Why do divorce rates double over Christmas?

By Lenore Rice

Statistics on divorce regularly reveal a spike in the number of people separating in the month of January, so what is it about the Christmas period that pushes couples to divorce.

As with divorces during the rest of the year there is rarely one single isolated event that causes one of the spouses to request a divorce - except for cases were infidelity is involved. The main reason cited for divorces in the UK is 'unreasonable behaviour', which can cover any number of things, but most usually involve the accumulative effect of certain actions or behaviour over a period of time.

The difference with Christmas compared to the rest of the year is that there is an intense period of approximately two to three weeks which will test any couple, and often break couples who were already going through difficulties. There is a lot of financial stress associated with the large expenses a family encounters in the month of December, and as a result of days off work, the couple are spending more time in each others' company during the stress of the holiday preparations – driving in wintry conditions, Christmas traffic, packed shops, expense after expense etc.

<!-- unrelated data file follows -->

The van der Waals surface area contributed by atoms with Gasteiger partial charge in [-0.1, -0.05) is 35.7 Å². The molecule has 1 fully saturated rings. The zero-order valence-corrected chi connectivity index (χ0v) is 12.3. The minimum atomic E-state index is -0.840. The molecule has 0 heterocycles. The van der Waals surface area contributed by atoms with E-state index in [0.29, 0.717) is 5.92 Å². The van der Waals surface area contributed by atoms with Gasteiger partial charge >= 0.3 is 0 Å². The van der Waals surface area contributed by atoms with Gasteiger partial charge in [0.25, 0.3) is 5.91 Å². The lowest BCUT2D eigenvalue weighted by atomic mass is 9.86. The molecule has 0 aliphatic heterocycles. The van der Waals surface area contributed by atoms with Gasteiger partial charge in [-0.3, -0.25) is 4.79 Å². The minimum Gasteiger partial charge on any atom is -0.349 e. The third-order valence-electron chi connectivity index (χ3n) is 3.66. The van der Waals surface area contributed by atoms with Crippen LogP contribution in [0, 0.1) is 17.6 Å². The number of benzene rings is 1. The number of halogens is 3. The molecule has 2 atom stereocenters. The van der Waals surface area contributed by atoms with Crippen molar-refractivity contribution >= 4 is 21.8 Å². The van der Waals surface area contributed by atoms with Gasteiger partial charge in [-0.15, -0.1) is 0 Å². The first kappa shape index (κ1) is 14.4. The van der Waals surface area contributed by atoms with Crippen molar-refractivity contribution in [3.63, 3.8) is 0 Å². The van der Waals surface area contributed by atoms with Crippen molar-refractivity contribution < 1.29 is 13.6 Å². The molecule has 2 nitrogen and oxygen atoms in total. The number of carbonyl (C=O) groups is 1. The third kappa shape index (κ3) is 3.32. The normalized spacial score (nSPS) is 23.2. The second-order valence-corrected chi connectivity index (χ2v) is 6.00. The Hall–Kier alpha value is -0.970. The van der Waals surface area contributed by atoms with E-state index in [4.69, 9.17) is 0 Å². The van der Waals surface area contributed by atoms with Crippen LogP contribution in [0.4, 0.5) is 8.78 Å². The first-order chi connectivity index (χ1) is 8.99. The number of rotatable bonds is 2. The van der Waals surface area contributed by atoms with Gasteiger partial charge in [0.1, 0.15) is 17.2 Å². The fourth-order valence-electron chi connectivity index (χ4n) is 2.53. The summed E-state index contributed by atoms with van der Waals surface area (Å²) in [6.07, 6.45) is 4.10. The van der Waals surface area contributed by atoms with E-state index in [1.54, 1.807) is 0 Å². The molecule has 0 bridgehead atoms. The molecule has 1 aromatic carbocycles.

More time is spent with in-laws, which for many spouses is not a pleasant experience, and soon the pressure on the relationship starts to build up. There is in many households a higher consumption of alcohol which can result in things that were held back being vocalised, or to inappropriate behaviour in the family setting or at a work party.

Finally, one of the spouses may have been considering divorce for sometime but preferred to wait until after Christmas to avoid awkwardness at family gatherings, or in particular if there children involved. They will often wait until January to communicate to their spouse that they want to divorce.

Christmas in itself does not cause divorce, and in many cases it actually stalls it for a few months. Rather, couples should be conscious of the added stress that comes with preparing for the holiday season, and be more careful with their consumption of alcohol if they want to help protect against existing problems in the relationship escalating. While it is a difficult subject to broach, couples should also be honest about their relationship with their in-laws and be sensitive to each other when making plans over the Christmas holidays.

If you require legal advice from a divorce solicitor in Northern Ireland contact Wilson Nesbitt in Belfast by calling 0800 840 1363.